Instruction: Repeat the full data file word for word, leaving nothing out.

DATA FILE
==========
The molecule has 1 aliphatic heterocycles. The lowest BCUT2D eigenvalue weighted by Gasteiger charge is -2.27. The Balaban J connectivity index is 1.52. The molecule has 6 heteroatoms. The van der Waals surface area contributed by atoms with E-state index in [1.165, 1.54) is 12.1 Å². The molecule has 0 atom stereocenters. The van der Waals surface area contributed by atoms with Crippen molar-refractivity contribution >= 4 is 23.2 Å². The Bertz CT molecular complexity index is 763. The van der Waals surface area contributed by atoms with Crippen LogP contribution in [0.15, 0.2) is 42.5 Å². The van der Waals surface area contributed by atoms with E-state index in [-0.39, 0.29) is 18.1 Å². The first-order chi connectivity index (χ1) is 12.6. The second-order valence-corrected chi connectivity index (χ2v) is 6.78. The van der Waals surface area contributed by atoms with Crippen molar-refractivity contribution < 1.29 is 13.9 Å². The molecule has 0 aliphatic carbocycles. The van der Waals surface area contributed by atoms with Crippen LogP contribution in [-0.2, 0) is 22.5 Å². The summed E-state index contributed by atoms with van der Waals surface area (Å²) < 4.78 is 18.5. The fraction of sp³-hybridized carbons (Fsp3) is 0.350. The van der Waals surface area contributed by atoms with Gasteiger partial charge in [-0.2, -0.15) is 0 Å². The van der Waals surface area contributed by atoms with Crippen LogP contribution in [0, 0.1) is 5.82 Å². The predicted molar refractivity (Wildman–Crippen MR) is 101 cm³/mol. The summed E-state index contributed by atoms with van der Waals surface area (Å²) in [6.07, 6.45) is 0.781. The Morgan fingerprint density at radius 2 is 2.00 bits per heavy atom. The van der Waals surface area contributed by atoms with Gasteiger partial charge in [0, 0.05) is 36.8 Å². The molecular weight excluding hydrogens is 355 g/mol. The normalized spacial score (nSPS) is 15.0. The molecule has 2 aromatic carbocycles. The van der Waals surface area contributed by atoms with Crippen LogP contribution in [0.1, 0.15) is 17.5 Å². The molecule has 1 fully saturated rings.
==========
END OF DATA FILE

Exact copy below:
The molecule has 1 aliphatic heterocycles. The lowest BCUT2D eigenvalue weighted by Gasteiger charge is -2.27. The Balaban J connectivity index is 1.52. The molecule has 6 heteroatoms. The van der Waals surface area contributed by atoms with E-state index in [1.165, 1.54) is 12.1 Å². The molecule has 0 atom stereocenters. The van der Waals surface area contributed by atoms with Crippen molar-refractivity contribution >= 4 is 23.2 Å². The Bertz CT molecular complexity index is 763. The van der Waals surface area contributed by atoms with Crippen LogP contribution in [0.15, 0.2) is 42.5 Å². The van der Waals surface area contributed by atoms with E-state index in [-0.39, 0.29) is 18.1 Å². The first-order chi connectivity index (χ1) is 12.6. The second-order valence-corrected chi connectivity index (χ2v) is 6.78. The van der Waals surface area contributed by atoms with Crippen molar-refractivity contribution < 1.29 is 13.9 Å². The molecule has 0 aliphatic carbocycles. The van der Waals surface area contributed by atoms with Crippen LogP contribution in [-0.2, 0) is 22.5 Å². The summed E-state index contributed by atoms with van der Waals surface area (Å²) < 4.78 is 18.5. The fraction of sp³-hybridized carbons (Fsp3) is 0.350. The van der Waals surface area contributed by atoms with Gasteiger partial charge in [-0.2, -0.15) is 0 Å². The van der Waals surface area contributed by atoms with Crippen LogP contribution in [0, 0.1) is 5.82 Å². The predicted molar refractivity (Wildman–Crippen MR) is 101 cm³/mol. The summed E-state index contributed by atoms with van der Waals surface area (Å²) in [6.07, 6.45) is 0.781. The Morgan fingerprint density at radius 2 is 2.00 bits per heavy atom. The van der Waals surface area contributed by atoms with Gasteiger partial charge in [0, 0.05) is 36.8 Å². The molecular weight excluding hydrogens is 355 g/mol. The normalized spacial score (nSPS) is 15.0. The molecule has 2 aromatic carbocycles. The van der Waals surface area contributed by atoms with Crippen LogP contribution in [0.1, 0.15) is 17.5 Å². The molecule has 1 fully saturated rings.